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Blizzard is the "mirror image" of Pixar

Animation studio's tech director believes that games can cross the Uncanny Valley - one day

Pixar's technical director, Andrew Payton, has told that he sees World of Warcraft developer Blizzard the "mirror image" of the Toy Story and Finding Nemo studio.

"We've met quite a few of the Blizzard people actually - some of the cinematics team," he said in an interview ahead of his session at next week's Develop Conference. "Blizzard and Pixar almost seem like mirror images of one another: The same sort of philosophy; the same sort of work ethic; the same attention to detail.

"They're basically the biggest company in the games industry, and we're the biggest company in the 3D film industry - it's interesting talking to them, because we always come across the same sort of problems and it just comes down to the philosophy of what you're trying to do.

"Their philosophy has always been trying to make the greatest game they can make, and for Pixar it's about trying to make the greatest film we can make. It's never an easy process - every film has its own slew of nightmares and production problems, and it is almost like giving birth with tonnes of complications in the process.

"Nothing is guaranteed, or goes as planned, but if you keep yourself grounded in what you're trying to do - which is make a piece of artwork that people would love to watch, it touches them. And that's the same thing that Blizzard and Bioware do - they're making games that, when you turn the computer off, you're still thinking about the game. There's an important place for that."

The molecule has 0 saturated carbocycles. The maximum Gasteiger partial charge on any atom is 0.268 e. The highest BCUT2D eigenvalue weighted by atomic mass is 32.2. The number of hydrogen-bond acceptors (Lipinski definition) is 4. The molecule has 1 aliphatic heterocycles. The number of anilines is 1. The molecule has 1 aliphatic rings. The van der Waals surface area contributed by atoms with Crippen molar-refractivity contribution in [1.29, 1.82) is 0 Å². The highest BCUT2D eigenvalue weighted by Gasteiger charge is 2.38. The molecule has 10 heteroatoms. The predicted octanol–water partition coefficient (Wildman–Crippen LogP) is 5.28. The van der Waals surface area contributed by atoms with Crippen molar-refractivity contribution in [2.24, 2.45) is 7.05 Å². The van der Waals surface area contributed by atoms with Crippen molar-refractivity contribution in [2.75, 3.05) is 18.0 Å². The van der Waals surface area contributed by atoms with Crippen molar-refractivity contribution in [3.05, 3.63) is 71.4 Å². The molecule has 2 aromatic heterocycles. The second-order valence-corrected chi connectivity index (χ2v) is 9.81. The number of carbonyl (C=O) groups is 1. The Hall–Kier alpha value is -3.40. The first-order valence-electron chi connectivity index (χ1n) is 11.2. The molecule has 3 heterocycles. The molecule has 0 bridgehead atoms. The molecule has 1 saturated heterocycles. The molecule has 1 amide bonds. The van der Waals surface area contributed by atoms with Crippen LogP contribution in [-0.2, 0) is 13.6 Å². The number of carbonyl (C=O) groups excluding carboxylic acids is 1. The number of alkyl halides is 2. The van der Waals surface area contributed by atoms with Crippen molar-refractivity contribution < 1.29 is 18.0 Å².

Dayton also believes that while the games and animation film industries are similar, there are certain things they can still learn from each other - while Pixar is particularly interested in how games utilise the GPU for real-time grapics.

But he does believes that in time videogames will be able to cross the Uncanny Valley - the term given to the gap between photo-realism and visuals approaching that point, in which images seem less palatable to the human eye than more simplistic versions.

"This technology is something that's available for us now, but it might be available for gaming further down the road," he said, referring to Pixar's rendering software that was used in the Avatar movie.

"It might not be something that you can render in real-time yet, but it's possible that there are ways of getting the processors there - it's all a matter of number-crunching at this point. We've proven we can do it, it's just who's going to be the one that comes up and has the Avatar-like game, that completely changes the rules."

The full interview with Andrew Dayton is available now.

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